Iowa Gov. Terry Branstad signed the bill into law Wednesday.
Under the new law, background checks must be done using the dependent adult abuse, child abuse and sex abuse registries, as well as a mandatory check of Iowa Courts Online, for criminal and driving background checks. Anyone found on the registries can not be hired.
Koenigs said the law was a “good start” on background check requirements that she would like to see extended to all who work with children in school settings, as well as colleges.
Anita Micich, superintendent of schools in both Mason City and Clear Lake, said both districts already conduct background checks for all employees.
While the new law will increase some cost to schools that do not yet require the checks, it is still a good move, Micich said.
“It’s about the safety and security of our children,” she said. “It’s about knowing who is working with our children.”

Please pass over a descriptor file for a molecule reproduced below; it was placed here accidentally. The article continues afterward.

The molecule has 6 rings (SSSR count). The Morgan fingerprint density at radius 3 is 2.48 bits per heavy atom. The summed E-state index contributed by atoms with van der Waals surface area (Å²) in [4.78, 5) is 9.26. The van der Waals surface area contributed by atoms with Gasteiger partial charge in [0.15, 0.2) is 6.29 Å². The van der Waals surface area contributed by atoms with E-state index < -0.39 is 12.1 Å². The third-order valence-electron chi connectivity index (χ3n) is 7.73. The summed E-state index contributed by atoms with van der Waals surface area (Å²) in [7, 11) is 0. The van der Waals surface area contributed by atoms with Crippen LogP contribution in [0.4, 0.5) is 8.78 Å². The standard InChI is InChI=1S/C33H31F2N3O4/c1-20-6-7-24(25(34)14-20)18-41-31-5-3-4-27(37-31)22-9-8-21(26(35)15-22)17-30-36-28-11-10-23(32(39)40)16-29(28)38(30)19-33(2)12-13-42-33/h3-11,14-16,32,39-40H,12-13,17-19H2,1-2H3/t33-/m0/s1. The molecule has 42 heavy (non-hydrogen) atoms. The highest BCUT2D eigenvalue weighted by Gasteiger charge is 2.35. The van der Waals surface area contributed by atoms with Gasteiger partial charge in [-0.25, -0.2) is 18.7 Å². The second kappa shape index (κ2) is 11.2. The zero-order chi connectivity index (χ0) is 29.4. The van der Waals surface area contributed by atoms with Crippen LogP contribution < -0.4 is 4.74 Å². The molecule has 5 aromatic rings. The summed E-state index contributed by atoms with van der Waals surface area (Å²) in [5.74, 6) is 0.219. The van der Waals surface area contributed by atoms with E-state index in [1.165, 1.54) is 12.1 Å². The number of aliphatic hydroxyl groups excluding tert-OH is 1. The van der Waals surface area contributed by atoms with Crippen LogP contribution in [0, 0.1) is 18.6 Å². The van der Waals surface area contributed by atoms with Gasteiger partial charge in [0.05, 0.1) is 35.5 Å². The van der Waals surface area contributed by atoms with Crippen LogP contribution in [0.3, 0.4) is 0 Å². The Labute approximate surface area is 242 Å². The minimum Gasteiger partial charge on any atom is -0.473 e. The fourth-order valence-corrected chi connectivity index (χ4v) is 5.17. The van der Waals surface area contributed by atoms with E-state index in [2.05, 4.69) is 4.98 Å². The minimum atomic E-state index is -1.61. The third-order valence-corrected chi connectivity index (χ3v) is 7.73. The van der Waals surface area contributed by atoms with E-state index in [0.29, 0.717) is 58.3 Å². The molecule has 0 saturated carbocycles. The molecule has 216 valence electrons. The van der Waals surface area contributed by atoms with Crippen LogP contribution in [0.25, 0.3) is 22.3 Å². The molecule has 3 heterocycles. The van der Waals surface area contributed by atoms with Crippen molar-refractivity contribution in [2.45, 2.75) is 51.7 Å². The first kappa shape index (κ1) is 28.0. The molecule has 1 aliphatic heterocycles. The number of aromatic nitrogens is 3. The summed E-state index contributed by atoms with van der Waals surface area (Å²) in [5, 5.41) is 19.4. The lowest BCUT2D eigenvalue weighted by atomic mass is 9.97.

Koenigs said she discovered the lack of background checks when working with Kadyn Halverson’s family to research the bus safety issues for Kadyn’s Law, another bill signed into law this session.
That law stiffens penalties for those who violate school bus arm laws and is named for the late Kadyn Halverson of rural Kensett. Kadyn, 7, died in May 2011 when struck by a motorist while she was crossing a road to board her school bus.
Koenigs researched bus safety laws state by state, finding that Iowa did not require background checks as part of the employment process.
She was particularly happy with the support shown by State Rep. Josh Byrnes, R-Osage, who “was the only one who stood up and spoke to it,” Koenigs said.
“He said ‘This is a good bill … and I hope every district has background checks for all your employees.”
Source : globegazette